Chickenfeed by Angela Sherlock
This was published in Virtual Zine, 7 May 2019
I’m still in the bed when she comes in and starts rooting around underneath it. Actually I stay in bed a lot. It’s really hot here and it tends to make you feel tired most of the time. I lie in the hammock outside if the evenings cool down – and the insects, of course. Though they’re not as bad now. The Thais seem impervious to them and gradually my skin’s toughened up a bit and the bugs mostly leave me alone. Maybe the spices that do that, put them off biting. The hammock is also good early in the morning, just after sunrise. But she gets offended if I’m out of bed then. I’ve noticed that with a lot of women. When they talk about sleeping together, that’s exactly what they mean. Yes, fucking too, of course, but apparently to sleep next to each other shows some sort of commitment. My wife, she hated it when I fell asleep downstairs watching telly and never came to bed at all. That was just one of the things we disagreed about.
But where was I? Oh yeah, in bed and Natchaya comes in and is down on her hands and knees pulling things out and muttering, then she slides in underneath. I roll over and peer down at her – well, the half that’s not under the bed. She’s got a nice bum, tight and round. Not small, but makes a good handful. She’s got quite sturdy legs, not those long ones that all models seem to have, that look like they belong on an adolescent boy, with no hips. She looks kind of inviting, wriggling around down there, so I put my hand down inside the band of her shorts.
‘No, no, stop. Not fucking now, Stevie, no fuck.’ She backs out, sliding out of reach. God, I love fucking with that woman. She’s uncomplicated, knows how to enjoy herself and she can be very exciting when she’s in the mood. I’m hoping this is one of those times so I swing out of bed and she can see what I’ve got in mind. But then I see what she’s got in her hands.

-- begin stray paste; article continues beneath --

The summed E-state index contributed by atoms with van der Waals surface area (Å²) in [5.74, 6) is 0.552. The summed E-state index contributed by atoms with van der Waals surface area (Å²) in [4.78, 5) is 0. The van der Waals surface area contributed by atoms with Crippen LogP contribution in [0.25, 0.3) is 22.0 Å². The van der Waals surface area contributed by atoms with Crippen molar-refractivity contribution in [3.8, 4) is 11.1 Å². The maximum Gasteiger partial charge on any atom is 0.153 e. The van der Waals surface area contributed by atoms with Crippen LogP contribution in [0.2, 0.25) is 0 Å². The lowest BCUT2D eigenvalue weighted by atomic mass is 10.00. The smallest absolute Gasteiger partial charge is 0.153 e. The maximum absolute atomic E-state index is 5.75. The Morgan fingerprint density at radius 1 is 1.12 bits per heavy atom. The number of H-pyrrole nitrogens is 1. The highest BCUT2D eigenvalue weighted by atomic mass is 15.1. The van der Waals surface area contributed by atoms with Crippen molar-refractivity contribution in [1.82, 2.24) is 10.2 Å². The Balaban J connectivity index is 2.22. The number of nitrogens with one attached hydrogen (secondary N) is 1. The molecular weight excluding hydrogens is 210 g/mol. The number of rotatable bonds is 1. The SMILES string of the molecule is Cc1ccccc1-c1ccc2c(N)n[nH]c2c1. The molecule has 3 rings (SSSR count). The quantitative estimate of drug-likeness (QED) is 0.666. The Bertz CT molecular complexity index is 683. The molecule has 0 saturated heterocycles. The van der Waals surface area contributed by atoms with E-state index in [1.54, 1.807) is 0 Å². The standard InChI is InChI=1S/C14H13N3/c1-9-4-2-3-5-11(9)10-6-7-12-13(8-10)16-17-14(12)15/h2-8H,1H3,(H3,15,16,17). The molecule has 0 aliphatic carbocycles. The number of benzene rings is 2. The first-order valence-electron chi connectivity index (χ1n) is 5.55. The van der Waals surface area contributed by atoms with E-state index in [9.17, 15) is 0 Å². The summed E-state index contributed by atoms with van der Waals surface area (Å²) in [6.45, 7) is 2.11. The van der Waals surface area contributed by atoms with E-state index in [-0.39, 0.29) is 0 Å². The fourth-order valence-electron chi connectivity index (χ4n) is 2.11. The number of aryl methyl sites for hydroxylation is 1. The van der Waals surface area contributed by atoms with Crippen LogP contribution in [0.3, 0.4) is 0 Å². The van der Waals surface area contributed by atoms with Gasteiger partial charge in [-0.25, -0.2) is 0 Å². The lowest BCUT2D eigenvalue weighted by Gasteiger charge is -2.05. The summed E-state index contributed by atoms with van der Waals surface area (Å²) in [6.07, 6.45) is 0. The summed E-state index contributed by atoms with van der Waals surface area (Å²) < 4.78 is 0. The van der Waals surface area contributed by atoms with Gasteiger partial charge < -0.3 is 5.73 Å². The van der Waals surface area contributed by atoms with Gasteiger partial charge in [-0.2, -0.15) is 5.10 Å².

‘What the fuck is that?’ A stupid question since I can see what it is, some kind of rifle only more like an old blunderbuss, a bit short in the barrel and wider at one end. But it’s got bits of string on it, like it’s holding it together, and it doesn’t look too safe, particularly the way Natchaya is waving it about. She relapses into Thai when she’s excited so I have a hard time working out what she’s saying. She gets up and she’s waving out the door and going on about ‘Foo’, which I know means dad. He lives in the next village but he comes here quite often and he seems to have accepted me. They’re funny about family, the Thais. Natchaya’s got a daughter, Kwan, who comes over every day but she lives with her grandparents, sleeps there, and apparently it was the same for Natchaya when she was little. A variation on the extended family, I suppose.
I’m out of bed now, pulling on some boxers so I can follow her outside. She’s examining the weapon and I wonder if she knows how to use it.
‘What’s he want it for, your dad? He’s not gonna shoot me, is he?’
She looks a bit distracted but in the end she answers me, moving between Thai and English. It turns out that, because of martial law, they’re not allowed weapons so her dad hides his in Natchaya’s house. I don’t quite see the logic of that. Why is it more secure here? And where does that leave me. As a farang I’d get both prison and a whopping fine if they found a gun here, if not worse. Mind, you don’t see many police this far north. The villagers won’t stand for it.
I’m still trying to get some sense out of her, when her dad calls out and he’s crossing the compound, scattering chickens as he comes. I nip back in to put on some flip flops, which is about as presentable as I get these days. When I go out again her dad’s over by the gate, talking to the neighbour, Bert. They all take an English name as well as a Thai, which is another oddity considering there are so few farangs up here. The chickens have come up to the verandah and they chook at me, hoping for food. She won’t let me throw leftovers out to them because then they’ll shit everywhere. Instead, stuff that doesn’t get eaten has to go on the altar to the Buddha. The chickens are well aware of this so they steal the offerings and then they go off and shit everywhere.